On Monday, June 25, 2012, Justice Kagan announced the opinion for the Court in Miller v. Alabama
and Jackson v. Hobbs, holding in a five-to-four vote, that “the Eighth Amendment forbids a sentencing scheme that mandates life in prison without possibility of parole for juvenile offenders.”
In footnote 5 of the opinion, the Court notes: “The evidence presented to us in these cases indicates that the science and social science supporting Roper’s and Graham’s conclusions have become even stronger. See, e.g., Brief for American Psychological Association et al. as Amici Curiae 3 (“[A]n ever-growing body of research in developmental psychology and neuroscience continues to confirm and strengthen the Court’s conclusions”); id., at 4 (“It is increasingly clear that adolescent brains are not yet fully mature in regions and systems related to higher-order executive functions such as impulse control, planning ahead, and risk avoidance”); Brief for J. Lawrence Aber et al. as Amici Curiae 12–28 (discussing post-Graham studies); id., at 26–27 (“Numerous studies post-Graham indicate that exposure to deviant peers leads to increased deviant behavior and is a consistent predictor of adolescent delinquency” (footnote omitted))”.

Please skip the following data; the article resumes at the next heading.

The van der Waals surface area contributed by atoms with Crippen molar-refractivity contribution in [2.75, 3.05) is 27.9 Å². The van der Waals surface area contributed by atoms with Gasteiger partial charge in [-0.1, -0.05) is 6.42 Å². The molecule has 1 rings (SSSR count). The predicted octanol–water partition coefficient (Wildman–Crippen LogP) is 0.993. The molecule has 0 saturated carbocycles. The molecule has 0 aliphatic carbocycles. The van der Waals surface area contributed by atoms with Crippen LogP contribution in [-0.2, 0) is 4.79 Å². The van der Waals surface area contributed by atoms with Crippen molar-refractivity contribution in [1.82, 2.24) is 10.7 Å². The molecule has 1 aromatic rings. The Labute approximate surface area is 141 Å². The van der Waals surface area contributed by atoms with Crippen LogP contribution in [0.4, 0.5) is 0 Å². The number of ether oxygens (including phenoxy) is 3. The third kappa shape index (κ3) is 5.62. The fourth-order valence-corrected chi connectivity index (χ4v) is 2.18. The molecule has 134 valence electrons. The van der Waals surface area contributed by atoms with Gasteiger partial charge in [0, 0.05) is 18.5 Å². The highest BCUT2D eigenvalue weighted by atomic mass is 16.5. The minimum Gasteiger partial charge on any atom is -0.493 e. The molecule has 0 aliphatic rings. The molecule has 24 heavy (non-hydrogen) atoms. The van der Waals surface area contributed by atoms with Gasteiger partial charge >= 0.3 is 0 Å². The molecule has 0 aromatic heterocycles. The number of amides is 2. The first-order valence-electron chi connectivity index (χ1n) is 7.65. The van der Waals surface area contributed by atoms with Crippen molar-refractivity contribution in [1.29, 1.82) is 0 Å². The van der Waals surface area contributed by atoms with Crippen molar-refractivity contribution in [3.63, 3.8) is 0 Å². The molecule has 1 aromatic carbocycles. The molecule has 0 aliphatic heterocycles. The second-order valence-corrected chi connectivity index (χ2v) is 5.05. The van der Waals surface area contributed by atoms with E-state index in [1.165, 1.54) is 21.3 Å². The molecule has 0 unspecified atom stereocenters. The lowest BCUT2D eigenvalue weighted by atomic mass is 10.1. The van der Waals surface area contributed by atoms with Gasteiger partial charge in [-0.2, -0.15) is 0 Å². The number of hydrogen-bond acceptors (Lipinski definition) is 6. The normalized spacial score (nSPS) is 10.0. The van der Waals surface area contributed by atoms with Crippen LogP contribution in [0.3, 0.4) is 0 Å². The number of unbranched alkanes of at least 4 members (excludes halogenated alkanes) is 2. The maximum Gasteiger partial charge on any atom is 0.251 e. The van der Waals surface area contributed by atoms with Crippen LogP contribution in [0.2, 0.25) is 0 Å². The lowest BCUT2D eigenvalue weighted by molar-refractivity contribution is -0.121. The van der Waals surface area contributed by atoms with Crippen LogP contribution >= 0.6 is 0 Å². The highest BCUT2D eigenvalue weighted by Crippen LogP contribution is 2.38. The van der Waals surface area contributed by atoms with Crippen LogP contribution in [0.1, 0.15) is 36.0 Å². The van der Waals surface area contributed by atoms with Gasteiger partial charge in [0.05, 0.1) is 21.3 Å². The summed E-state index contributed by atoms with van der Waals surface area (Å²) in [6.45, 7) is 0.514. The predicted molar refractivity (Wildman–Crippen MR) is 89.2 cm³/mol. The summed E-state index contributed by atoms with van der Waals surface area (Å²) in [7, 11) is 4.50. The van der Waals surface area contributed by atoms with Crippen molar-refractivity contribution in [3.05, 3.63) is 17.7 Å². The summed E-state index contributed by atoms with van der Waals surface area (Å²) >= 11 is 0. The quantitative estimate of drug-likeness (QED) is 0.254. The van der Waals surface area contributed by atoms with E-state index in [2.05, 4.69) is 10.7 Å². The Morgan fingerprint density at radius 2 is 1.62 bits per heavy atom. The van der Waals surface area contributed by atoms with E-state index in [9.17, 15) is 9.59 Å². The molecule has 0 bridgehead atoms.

The Court also mentions work by MacArthur Foundation Research Network on Law and Neuroscience Members, Larry Steinberg and Elizabeth Scott (“Less Guilty by Reason of Adolescence: Developmental Immaturity, Diminished Responsibility, and the Juvenile Death Penalty, 58 Am. Psychologist 1009, 1014 (2003)”) on page 8 in a discussion of Roper.
Link to the Supreme Court Opinion: http://www.supremecourt.gov/opinions/11pdf/10-9646g2i8.pdf
and check your regular news sources for this week’s extensive coverage of the opinion.